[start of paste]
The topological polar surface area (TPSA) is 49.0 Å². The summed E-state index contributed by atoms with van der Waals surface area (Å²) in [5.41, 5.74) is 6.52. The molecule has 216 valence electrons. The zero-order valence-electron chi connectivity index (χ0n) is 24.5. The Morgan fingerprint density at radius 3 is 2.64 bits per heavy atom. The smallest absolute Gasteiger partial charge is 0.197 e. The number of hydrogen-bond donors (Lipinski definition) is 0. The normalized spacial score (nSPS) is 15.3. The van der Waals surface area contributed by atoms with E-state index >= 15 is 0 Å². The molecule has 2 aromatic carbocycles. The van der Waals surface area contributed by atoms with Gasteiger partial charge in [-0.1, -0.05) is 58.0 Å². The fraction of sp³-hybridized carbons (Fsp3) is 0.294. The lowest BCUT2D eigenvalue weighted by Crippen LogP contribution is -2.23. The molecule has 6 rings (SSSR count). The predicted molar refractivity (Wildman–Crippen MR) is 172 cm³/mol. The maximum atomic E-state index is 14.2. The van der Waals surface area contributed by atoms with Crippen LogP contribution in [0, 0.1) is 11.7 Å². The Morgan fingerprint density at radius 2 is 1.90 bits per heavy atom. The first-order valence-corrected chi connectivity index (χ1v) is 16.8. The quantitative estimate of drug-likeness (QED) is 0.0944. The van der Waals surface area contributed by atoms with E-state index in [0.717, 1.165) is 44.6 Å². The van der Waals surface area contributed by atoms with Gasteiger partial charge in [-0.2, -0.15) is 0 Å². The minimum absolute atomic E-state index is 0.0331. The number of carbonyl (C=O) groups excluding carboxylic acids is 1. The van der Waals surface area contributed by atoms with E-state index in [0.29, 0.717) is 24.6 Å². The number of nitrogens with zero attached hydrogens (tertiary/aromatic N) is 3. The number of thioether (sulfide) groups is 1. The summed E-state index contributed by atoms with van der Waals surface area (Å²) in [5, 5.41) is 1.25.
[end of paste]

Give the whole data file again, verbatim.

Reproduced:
The topological polar surface area (TPSA) is 49.0 Å². The summed E-state index contributed by atoms with van der Waals surface area (Å²) in [5.41, 5.74) is 6.52. The molecule has 216 valence electrons. The zero-order valence-electron chi connectivity index (χ0n) is 24.5. The Morgan fingerprint density at radius 3 is 2.64 bits per heavy atom. The smallest absolute Gasteiger partial charge is 0.197 e. The number of hydrogen-bond donors (Lipinski definition) is 0. The normalized spacial score (nSPS) is 15.3. The van der Waals surface area contributed by atoms with E-state index >= 15 is 0 Å². The molecule has 2 aromatic carbocycles. The van der Waals surface area contributed by atoms with Gasteiger partial charge in [-0.1, -0.05) is 58.0 Å². The fraction of sp³-hybridized carbons (Fsp3) is 0.294. The lowest BCUT2D eigenvalue weighted by Crippen LogP contribution is -2.23. The molecule has 6 rings (SSSR count). The predicted molar refractivity (Wildman–Crippen MR) is 172 cm³/mol. The maximum atomic E-state index is 14.2. The van der Waals surface area contributed by atoms with Crippen LogP contribution in [0, 0.1) is 11.7 Å². The Morgan fingerprint density at radius 2 is 1.90 bits per heavy atom. The first-order valence-corrected chi connectivity index (χ1v) is 16.8. The quantitative estimate of drug-likeness (QED) is 0.0944. The van der Waals surface area contributed by atoms with E-state index in [0.717, 1.165) is 44.6 Å². The van der Waals surface area contributed by atoms with Gasteiger partial charge in [-0.2, -0.15) is 0 Å². The minimum absolute atomic E-state index is 0.0331. The number of carbonyl (C=O) groups excluding carboxylic acids is 1. The van der Waals surface area contributed by atoms with E-state index in [0.29, 0.717) is 24.6 Å². The number of nitrogens with zero attached hydrogens (tertiary/aromatic N) is 3. The number of thioether (sulfide) groups is 1. The summed E-state index contributed by atoms with van der Waals surface area (Å²) in [5, 5.41) is 1.25.